On Wed, Mar 14, 2018 at 08:14 Dirk Laurie <[hidden email]> wrote:2018-03-14 14:46 GMT+02:00 pocomane <[hidden email]>: > Some opinions about undef. Right now, nil is needed for: > 1) skip some arguments or return values in a function call > 2) check presence in tables or remove something from them > 3) Other ? > > IMHO, the mixed solution (nil/value for 1 while undef/keyword for 2) is very > little lua-ish. It is complex and difficult to explain, also if it just adds an > handfuill of exception to care of. This because both 1 and 2 in our human mind > are recognized to model the same thing: something "Missing". > > I am not saying that undef should be removed as a test feature. On the > contrary, it would be nice to have the possibility to play with a full solution > that works also for 1. I also theoretically prefer "Keyword/no-value" semantic. > But I really do not see any simple way to keep this semantic in 1. > > I mean: if I can pass something to a function, and I can get it back from a > call... well it is a value! If you enable LUA_NILINTABLES (as explain in detail in a new thread), there is another value of type nil, call it 'empty'. You can't tell the difference between the values 'nil' and 'empty' at the level of the API, let alone in Lua. But for the sake of the argument, suppose you could. When you say "t[4]=nil", what really happens is the equivalent of "rawset(t,4,empty)", and when you say "t[4]=undef", what really happens is the equivalent of "rawset(t,4,nil)". At the level where '#' is calculated, 'empty' is distinct from 'nil' and so the table does not have a hole there. [1] Nils in tables in Lua 5.4.0 (worki1) (Was: [ANN] ...now available Doesn’t it make tables behave closer to multiple return values? Now, if you store return values in a table, you have a way to know the number of values returned, even if there are trailing nils. You can also reliably get this answer if the nils aren’t trailing. ‘t.n’ was the other way to do this, but from a symmetry standpoint, it appears to be a little cleaner. If you had some datamodel where you were storing large objects as keys, you would need to update your code.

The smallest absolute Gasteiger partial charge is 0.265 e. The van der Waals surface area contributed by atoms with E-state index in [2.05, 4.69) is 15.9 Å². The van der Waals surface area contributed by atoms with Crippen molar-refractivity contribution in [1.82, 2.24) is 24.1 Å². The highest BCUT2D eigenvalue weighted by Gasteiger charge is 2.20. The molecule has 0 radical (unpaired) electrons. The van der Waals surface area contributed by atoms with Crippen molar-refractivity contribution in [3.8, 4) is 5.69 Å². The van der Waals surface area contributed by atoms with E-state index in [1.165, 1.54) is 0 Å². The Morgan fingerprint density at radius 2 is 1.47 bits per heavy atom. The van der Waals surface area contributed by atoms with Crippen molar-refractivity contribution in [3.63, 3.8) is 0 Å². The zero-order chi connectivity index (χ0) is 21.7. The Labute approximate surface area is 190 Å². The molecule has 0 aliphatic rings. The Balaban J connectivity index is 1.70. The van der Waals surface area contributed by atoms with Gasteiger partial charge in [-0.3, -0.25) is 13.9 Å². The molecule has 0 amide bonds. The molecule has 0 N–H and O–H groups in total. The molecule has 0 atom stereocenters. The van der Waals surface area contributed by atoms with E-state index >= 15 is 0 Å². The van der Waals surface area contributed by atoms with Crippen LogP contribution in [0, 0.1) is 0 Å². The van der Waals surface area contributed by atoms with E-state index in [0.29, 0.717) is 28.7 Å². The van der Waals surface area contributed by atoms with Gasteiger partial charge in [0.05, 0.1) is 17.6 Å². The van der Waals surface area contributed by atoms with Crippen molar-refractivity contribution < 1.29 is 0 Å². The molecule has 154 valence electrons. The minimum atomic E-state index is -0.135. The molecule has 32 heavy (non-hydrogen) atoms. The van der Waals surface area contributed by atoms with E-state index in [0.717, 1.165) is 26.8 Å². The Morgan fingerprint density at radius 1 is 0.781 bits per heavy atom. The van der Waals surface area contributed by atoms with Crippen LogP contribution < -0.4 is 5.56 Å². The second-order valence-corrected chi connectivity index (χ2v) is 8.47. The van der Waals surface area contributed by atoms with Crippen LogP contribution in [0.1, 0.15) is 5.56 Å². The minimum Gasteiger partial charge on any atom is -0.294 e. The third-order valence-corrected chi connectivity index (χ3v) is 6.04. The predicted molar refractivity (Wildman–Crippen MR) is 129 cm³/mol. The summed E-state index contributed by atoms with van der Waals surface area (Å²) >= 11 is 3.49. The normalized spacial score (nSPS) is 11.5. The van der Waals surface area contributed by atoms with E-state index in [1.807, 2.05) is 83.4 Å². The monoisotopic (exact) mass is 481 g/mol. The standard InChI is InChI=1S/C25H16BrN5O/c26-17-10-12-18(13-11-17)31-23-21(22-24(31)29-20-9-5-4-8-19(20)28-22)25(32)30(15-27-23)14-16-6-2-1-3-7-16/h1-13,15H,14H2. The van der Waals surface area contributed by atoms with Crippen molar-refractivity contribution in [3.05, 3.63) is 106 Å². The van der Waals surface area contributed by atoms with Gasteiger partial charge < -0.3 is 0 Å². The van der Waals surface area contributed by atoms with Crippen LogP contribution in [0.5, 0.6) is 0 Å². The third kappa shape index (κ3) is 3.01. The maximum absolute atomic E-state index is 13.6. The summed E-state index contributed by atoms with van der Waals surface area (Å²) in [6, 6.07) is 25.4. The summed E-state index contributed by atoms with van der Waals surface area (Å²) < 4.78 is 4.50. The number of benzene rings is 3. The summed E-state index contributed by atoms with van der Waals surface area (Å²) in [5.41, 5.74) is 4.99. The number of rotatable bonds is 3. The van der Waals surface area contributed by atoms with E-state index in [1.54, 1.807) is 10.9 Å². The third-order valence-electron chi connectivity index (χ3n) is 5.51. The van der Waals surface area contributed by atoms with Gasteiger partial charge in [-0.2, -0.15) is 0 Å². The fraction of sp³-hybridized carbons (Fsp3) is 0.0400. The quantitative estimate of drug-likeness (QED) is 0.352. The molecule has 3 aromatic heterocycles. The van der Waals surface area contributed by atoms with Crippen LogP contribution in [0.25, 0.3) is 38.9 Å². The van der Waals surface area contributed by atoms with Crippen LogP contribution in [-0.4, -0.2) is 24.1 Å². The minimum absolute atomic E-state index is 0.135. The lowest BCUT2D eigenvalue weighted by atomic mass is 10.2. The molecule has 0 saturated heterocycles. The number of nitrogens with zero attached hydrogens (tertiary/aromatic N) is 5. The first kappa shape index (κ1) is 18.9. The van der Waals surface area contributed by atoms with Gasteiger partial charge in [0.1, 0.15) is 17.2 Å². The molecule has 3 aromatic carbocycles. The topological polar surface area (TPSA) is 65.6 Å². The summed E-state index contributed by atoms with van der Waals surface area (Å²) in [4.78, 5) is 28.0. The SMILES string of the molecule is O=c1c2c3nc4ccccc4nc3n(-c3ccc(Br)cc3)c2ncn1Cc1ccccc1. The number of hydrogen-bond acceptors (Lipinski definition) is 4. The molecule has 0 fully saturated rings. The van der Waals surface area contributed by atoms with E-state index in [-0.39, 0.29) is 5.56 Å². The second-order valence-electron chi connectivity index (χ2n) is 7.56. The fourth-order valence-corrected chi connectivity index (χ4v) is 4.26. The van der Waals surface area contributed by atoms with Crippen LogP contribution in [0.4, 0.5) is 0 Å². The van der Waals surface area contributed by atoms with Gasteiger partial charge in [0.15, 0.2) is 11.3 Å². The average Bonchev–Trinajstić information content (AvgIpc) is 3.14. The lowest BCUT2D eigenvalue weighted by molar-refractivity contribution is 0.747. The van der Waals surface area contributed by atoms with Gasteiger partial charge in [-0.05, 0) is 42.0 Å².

Open this post in threaded view
|

## Re: [ANN] Lua 5.4.0 (work1) now available